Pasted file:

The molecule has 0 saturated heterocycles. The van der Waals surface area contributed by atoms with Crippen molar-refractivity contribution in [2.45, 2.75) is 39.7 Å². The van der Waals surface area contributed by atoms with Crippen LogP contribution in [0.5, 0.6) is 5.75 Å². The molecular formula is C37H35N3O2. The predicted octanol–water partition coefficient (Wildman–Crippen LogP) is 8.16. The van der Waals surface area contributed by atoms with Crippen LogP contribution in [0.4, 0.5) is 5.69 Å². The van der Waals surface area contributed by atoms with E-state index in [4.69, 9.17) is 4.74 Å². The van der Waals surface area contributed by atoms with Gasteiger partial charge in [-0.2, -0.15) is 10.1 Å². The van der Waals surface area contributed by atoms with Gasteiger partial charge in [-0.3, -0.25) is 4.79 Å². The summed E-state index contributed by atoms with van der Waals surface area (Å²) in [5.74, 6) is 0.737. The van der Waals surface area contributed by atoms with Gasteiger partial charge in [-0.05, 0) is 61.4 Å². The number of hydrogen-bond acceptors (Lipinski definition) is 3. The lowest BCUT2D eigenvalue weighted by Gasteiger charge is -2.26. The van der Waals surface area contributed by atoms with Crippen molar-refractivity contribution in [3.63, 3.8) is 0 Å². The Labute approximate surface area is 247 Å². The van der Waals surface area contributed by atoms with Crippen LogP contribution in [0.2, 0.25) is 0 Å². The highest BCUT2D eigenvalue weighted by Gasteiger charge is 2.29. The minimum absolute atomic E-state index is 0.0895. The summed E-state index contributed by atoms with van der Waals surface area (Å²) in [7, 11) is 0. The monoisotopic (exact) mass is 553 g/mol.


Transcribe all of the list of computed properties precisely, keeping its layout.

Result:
The molecule has 0 saturated heterocycles. The van der Waals surface area contributed by atoms with Crippen molar-refractivity contribution in [2.45, 2.75) is 39.7 Å². The van der Waals surface area contributed by atoms with Crippen LogP contribution in [0.5, 0.6) is 5.75 Å². The molecular formula is C37H35N3O2. The predicted octanol–water partition coefficient (Wildman–Crippen LogP) is 8.16. The van der Waals surface area contributed by atoms with Crippen LogP contribution in [0.4, 0.5) is 5.69 Å². The van der Waals surface area contributed by atoms with E-state index in [4.69, 9.17) is 4.74 Å². The van der Waals surface area contributed by atoms with Gasteiger partial charge in [-0.2, -0.15) is 10.1 Å². The van der Waals surface area contributed by atoms with Gasteiger partial charge in [-0.3, -0.25) is 4.79 Å². The summed E-state index contributed by atoms with van der Waals surface area (Å²) in [5.74, 6) is 0.737. The van der Waals surface area contributed by atoms with Gasteiger partial charge in [-0.05, 0) is 61.4 Å². The number of hydrogen-bond acceptors (Lipinski definition) is 3. The lowest BCUT2D eigenvalue weighted by Gasteiger charge is -2.26. The van der Waals surface area contributed by atoms with Crippen molar-refractivity contribution in [3.63, 3.8) is 0 Å². The Labute approximate surface area is 247 Å². The van der Waals surface area contributed by atoms with Crippen LogP contribution in [0.2, 0.25) is 0 Å². The highest BCUT2D eigenvalue weighted by Gasteiger charge is 2.29. The minimum absolute atomic E-state index is 0.0895. The summed E-state index contributed by atoms with van der Waals surface area (Å²) in [7, 11) is 0. The monoisotopic (exact) mass is 553 g/mol.